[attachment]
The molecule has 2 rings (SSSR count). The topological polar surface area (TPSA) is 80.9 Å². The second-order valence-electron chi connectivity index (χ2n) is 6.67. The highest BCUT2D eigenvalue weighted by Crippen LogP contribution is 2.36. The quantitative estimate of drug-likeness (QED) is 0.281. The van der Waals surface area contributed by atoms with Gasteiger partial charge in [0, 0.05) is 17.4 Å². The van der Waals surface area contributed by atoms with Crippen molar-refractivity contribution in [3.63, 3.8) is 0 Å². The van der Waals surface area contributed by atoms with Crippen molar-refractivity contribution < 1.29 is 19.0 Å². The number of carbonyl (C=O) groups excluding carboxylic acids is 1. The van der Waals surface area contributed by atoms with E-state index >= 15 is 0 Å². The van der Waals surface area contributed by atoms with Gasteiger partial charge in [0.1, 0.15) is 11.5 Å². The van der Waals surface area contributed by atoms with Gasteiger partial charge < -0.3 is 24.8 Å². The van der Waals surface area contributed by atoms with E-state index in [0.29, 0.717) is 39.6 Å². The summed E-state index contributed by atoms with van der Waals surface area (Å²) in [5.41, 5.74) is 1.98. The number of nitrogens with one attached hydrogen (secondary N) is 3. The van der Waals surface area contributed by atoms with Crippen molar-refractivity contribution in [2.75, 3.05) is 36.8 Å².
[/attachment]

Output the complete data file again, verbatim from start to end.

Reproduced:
The molecule has 2 rings (SSSR count). The topological polar surface area (TPSA) is 80.9 Å². The second-order valence-electron chi connectivity index (χ2n) is 6.67. The highest BCUT2D eigenvalue weighted by Crippen LogP contribution is 2.36. The quantitative estimate of drug-likeness (QED) is 0.281. The van der Waals surface area contributed by atoms with Gasteiger partial charge in [0, 0.05) is 17.4 Å². The van der Waals surface area contributed by atoms with Crippen molar-refractivity contribution in [3.63, 3.8) is 0 Å². The van der Waals surface area contributed by atoms with Crippen molar-refractivity contribution < 1.29 is 19.0 Å². The number of carbonyl (C=O) groups excluding carboxylic acids is 1. The van der Waals surface area contributed by atoms with E-state index >= 15 is 0 Å². The van der Waals surface area contributed by atoms with Gasteiger partial charge in [0.1, 0.15) is 11.5 Å². The van der Waals surface area contributed by atoms with Gasteiger partial charge < -0.3 is 24.8 Å². The van der Waals surface area contributed by atoms with E-state index in [0.29, 0.717) is 39.6 Å². The summed E-state index contributed by atoms with van der Waals surface area (Å²) in [5.41, 5.74) is 1.98. The number of nitrogens with one attached hydrogen (secondary N) is 3. The van der Waals surface area contributed by atoms with Crippen molar-refractivity contribution in [2.75, 3.05) is 36.8 Å².